A day after the defendant was discovered near the scene of a murder covered in blood then transported to a hospital (a LEO stayed with him the entire time), a detective arrived at the hospital as the Defendant was being discharged. The detective, who was accompanied by three other officers, advised the Defendant that “he needed him” to accompany the detective to the police station. The Defendant was transported to the police station in hospital scrubs and in the back of a police vehicle. A video recorded by a crew from The First 48 shows the Defendant walking into the police station accompanied by a much larger, uniformed officer who is holding “flexi-cuffs” in his right hand.
A video of the interview that ensued is only 5 minutes long, although it was undisputed the interview lasted two hours. It was undisputed during that time the defendant repeatedly fell asleep and gave answers evincing that he did not understand the questions. The defendant was not given his Miranda rights until after discussing whether he knew the victim.
The trial court granted the motion to suppress the statements and the Third District affirmed, ruling the Defendant was in custody when he was transported to the hospital and while he was at the hospital he was not free to leave. Further, the defendant’s statements were not voluntary because he was in no condition to make statements to that.
The Third District also affirmed the trial court’s ruling that the heavily redacted video from The First 48 could not be played for the jury: “the video tape was so heavily redacted that the available portions were deprived of relevance.”
State v. Cummings, 3D12-651 (Fla. 3d DCA Feb. 4, 2015)
Miami-Dade Judge COLODNY
As part of his probation, the defendant agreed to a lifetime revocation of his drivers license and was ordered never to apply for a DL again….which he nonetheless applies for. The primary issue at the probation violation hearing was whether the defendant, who speaks Spanish and possesses a limited understanding of the English language, was properly advised that, as a special condition of his probation, he had a lifetime driver’s license revocation and that he was never to apply for a driver’s license. The Third District affirmed and held:
- REJECTION OF PLEA DEAL: The trial court did not err by rejecting a plea offer regarding the VOP where the transcripts reflect that the trial court properly considered the defendant’s prior convictions, the charges, the facts leading to those charges, the fact that the lifetime DL revocation was an important part of the defendant’s original plea deal, and the short period of time between the plea and the violation.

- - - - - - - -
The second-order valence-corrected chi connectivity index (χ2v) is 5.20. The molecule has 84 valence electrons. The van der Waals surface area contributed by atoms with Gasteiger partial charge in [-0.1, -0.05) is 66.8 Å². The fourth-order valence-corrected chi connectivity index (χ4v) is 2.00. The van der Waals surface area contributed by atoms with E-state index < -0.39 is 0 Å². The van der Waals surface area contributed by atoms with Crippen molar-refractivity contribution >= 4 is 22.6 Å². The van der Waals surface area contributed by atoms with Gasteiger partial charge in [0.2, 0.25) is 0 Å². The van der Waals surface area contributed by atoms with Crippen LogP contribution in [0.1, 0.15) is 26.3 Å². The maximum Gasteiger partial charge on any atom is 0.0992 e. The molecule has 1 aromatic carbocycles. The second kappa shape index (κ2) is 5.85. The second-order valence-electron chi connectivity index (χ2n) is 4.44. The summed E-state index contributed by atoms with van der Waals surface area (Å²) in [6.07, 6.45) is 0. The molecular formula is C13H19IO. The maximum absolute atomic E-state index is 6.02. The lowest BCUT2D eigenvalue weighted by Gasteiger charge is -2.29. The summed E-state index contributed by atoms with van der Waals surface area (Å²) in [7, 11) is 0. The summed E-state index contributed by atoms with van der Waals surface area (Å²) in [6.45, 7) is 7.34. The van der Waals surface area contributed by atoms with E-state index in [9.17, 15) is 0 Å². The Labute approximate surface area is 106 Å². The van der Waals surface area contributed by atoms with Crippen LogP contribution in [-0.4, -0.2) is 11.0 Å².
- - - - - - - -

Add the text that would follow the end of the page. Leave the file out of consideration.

- SUFFICIENCY OF EVIDENCE: The evidence was sufficient to support the violation because the transcripts of the original plea colloquy revealed that the defendant was aided by an interpretter and acknowledged that he understood the special condition.
- LEGALITY OF SENTENCE: The trial court did not impose an illegal 15 year sentence because the sentence is not a true “split sentence” but rather a “probationary split sentence”.
Gonzalez v. State, 3D13-1872 (Fla. 3d DCA Jan. 21, 2015)
Miami-Dade Judge Brennan
Affirming conviction for leaving the scene of an accident causing death and tampering with evidence, the Third District held:
- STATEMENTS OF DEFENDANT: While the defendant was seized within the meanign of the 4th Amendment when he was handcuffed, placed in back of officer’s car, taken to police station, and placed in locked interrogation room, the seizure was nonetheless supported by probable cause.
- PROBABLE CAUSE: Where an LEO determined that a pickup truck parked in front of auto body shop was the vehicle that had been involved in an accident, and the LEO learned from owner of shop that the defendant owned the truck and that defendant had been in possession of truck when it was damaged, there was probable cause to arrest the defendant.
- MIRANDA: The trial court did not err by denying a motion to suppress statements made by defendant during an interrogation at the police station after he waived his Miranda rights.
- OPINION TESTIMONY: The trial court did not fundamentally err by permitting a detective to testify whether the defendant knew, or should have known, that the defendant struck a person with his vehicle where the detective testified as an accident reconstruction expert.
Abraham v. State, 3D13-755 (Fla. 3d DCA Jan. 21, 2015)
Miami-Dade Judge Rebull